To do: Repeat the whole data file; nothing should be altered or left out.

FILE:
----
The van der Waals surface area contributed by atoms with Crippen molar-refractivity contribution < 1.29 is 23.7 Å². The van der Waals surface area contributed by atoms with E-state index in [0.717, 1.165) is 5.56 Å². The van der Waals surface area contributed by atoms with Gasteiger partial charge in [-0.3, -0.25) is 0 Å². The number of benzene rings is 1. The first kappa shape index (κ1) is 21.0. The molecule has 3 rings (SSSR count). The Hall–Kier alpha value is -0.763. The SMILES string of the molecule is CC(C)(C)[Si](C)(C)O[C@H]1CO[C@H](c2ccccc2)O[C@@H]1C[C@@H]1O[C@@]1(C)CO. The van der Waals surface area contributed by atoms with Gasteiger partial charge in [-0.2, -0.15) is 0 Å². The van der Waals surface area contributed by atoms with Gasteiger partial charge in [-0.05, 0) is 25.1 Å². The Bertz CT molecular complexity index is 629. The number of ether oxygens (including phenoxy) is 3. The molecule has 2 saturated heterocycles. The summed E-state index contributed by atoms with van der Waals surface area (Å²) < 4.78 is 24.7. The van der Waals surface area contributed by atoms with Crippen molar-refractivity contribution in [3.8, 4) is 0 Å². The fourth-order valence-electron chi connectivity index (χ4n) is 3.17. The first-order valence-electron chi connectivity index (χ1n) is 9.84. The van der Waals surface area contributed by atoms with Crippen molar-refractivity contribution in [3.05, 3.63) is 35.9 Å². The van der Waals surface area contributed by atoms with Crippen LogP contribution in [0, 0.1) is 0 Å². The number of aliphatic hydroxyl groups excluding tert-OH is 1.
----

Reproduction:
The van der Waals surface area contributed by atoms with Crippen molar-refractivity contribution < 1.29 is 23.7 Å². The van der Waals surface area contributed by atoms with E-state index in [0.717, 1.165) is 5.56 Å². The van der Waals surface area contributed by atoms with Gasteiger partial charge in [-0.3, -0.25) is 0 Å². The number of benzene rings is 1. The first kappa shape index (κ1) is 21.0. The molecule has 3 rings (SSSR count). The Hall–Kier alpha value is -0.763. The SMILES string of the molecule is CC(C)(C)[Si](C)(C)O[C@H]1CO[C@H](c2ccccc2)O[C@@H]1C[C@@H]1O[C@@]1(C)CO. The van der Waals surface area contributed by atoms with Gasteiger partial charge in [-0.2, -0.15) is 0 Å². The van der Waals surface area contributed by atoms with Gasteiger partial charge in [-0.05, 0) is 25.1 Å². The Bertz CT molecular complexity index is 629. The number of ether oxygens (including phenoxy) is 3. The molecule has 2 saturated heterocycles. The summed E-state index contributed by atoms with van der Waals surface area (Å²) < 4.78 is 24.7. The van der Waals surface area contributed by atoms with Crippen molar-refractivity contribution in [3.8, 4) is 0 Å². The fourth-order valence-electron chi connectivity index (χ4n) is 3.17. The first-order valence-electron chi connectivity index (χ1n) is 9.84. The van der Waals surface area contributed by atoms with Crippen molar-refractivity contribution in [3.05, 3.63) is 35.9 Å². The van der Waals surface area contributed by atoms with Crippen LogP contribution in [0, 0.1) is 0 Å². The number of aliphatic hydroxyl groups excluding tert-OH is 1.